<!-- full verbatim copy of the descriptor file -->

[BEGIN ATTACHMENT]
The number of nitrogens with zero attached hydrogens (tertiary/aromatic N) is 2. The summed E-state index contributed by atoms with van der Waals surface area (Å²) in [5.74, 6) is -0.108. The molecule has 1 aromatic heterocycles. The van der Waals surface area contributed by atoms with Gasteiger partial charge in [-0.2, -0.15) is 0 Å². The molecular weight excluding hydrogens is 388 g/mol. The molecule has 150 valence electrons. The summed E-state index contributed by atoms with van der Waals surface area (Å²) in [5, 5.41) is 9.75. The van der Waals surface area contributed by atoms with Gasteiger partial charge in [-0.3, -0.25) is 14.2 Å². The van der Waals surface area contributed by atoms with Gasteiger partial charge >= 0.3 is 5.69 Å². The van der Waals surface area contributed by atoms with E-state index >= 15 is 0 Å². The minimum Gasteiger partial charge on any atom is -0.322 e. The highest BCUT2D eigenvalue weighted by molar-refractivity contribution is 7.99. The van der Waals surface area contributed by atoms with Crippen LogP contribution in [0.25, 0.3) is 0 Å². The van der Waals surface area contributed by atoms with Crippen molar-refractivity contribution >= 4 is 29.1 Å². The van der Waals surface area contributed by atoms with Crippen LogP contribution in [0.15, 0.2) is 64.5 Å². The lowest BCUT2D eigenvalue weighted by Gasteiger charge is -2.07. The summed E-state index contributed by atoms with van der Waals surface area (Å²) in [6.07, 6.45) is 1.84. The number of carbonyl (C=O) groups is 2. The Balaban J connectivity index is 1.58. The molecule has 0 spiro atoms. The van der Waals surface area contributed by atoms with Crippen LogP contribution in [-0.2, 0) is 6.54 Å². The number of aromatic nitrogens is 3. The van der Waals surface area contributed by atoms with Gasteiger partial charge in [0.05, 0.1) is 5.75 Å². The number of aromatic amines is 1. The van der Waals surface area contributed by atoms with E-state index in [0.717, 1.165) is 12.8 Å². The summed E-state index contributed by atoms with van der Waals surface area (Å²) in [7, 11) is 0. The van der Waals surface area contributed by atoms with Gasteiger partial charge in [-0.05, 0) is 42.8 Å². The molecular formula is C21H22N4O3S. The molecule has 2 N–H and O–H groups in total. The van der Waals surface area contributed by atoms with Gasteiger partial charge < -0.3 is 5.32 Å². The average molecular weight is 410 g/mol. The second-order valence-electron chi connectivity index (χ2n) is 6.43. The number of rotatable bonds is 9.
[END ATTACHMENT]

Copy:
The number of nitrogens with zero attached hydrogens (tertiary/aromatic N) is 2. The summed E-state index contributed by atoms with van der Waals surface area (Å²) in [5.74, 6) is -0.108. The molecule has 1 aromatic heterocycles. The van der Waals surface area contributed by atoms with Gasteiger partial charge in [-0.2, -0.15) is 0 Å². The molecular weight excluding hydrogens is 388 g/mol. The molecule has 150 valence electrons. The summed E-state index contributed by atoms with van der Waals surface area (Å²) in [5, 5.41) is 9.75. The van der Waals surface area contributed by atoms with Gasteiger partial charge in [-0.3, -0.25) is 14.2 Å². The van der Waals surface area contributed by atoms with Gasteiger partial charge >= 0.3 is 5.69 Å². The van der Waals surface area contributed by atoms with E-state index >= 15 is 0 Å². The minimum Gasteiger partial charge on any atom is -0.322 e. The highest BCUT2D eigenvalue weighted by molar-refractivity contribution is 7.99. The van der Waals surface area contributed by atoms with Crippen LogP contribution in [0.25, 0.3) is 0 Å². The van der Waals surface area contributed by atoms with Crippen molar-refractivity contribution >= 4 is 29.1 Å². The van der Waals surface area contributed by atoms with Crippen LogP contribution in [0.15, 0.2) is 64.5 Å². The lowest BCUT2D eigenvalue weighted by Gasteiger charge is -2.07. The summed E-state index contributed by atoms with van der Waals surface area (Å²) in [6.07, 6.45) is 1.84. The number of carbonyl (C=O) groups is 2. The Balaban J connectivity index is 1.58. The molecule has 0 spiro atoms. The van der Waals surface area contributed by atoms with Crippen LogP contribution in [-0.2, 0) is 6.54 Å². The number of aromatic nitrogens is 3. The van der Waals surface area contributed by atoms with Gasteiger partial charge in [0.05, 0.1) is 5.75 Å². The number of aromatic amines is 1. The van der Waals surface area contributed by atoms with E-state index in [0.717, 1.165) is 12.8 Å². The summed E-state index contributed by atoms with van der Waals surface area (Å²) in [7, 11) is 0. The van der Waals surface area contributed by atoms with Gasteiger partial charge in [-0.05, 0) is 42.8 Å². The molecular formula is C21H22N4O3S. The molecule has 2 N–H and O–H groups in total. The van der Waals surface area contributed by atoms with Gasteiger partial charge < -0.3 is 5.32 Å². The average molecular weight is 410 g/mol. The second-order valence-electron chi connectivity index (χ2n) is 6.43. The number of rotatable bonds is 9.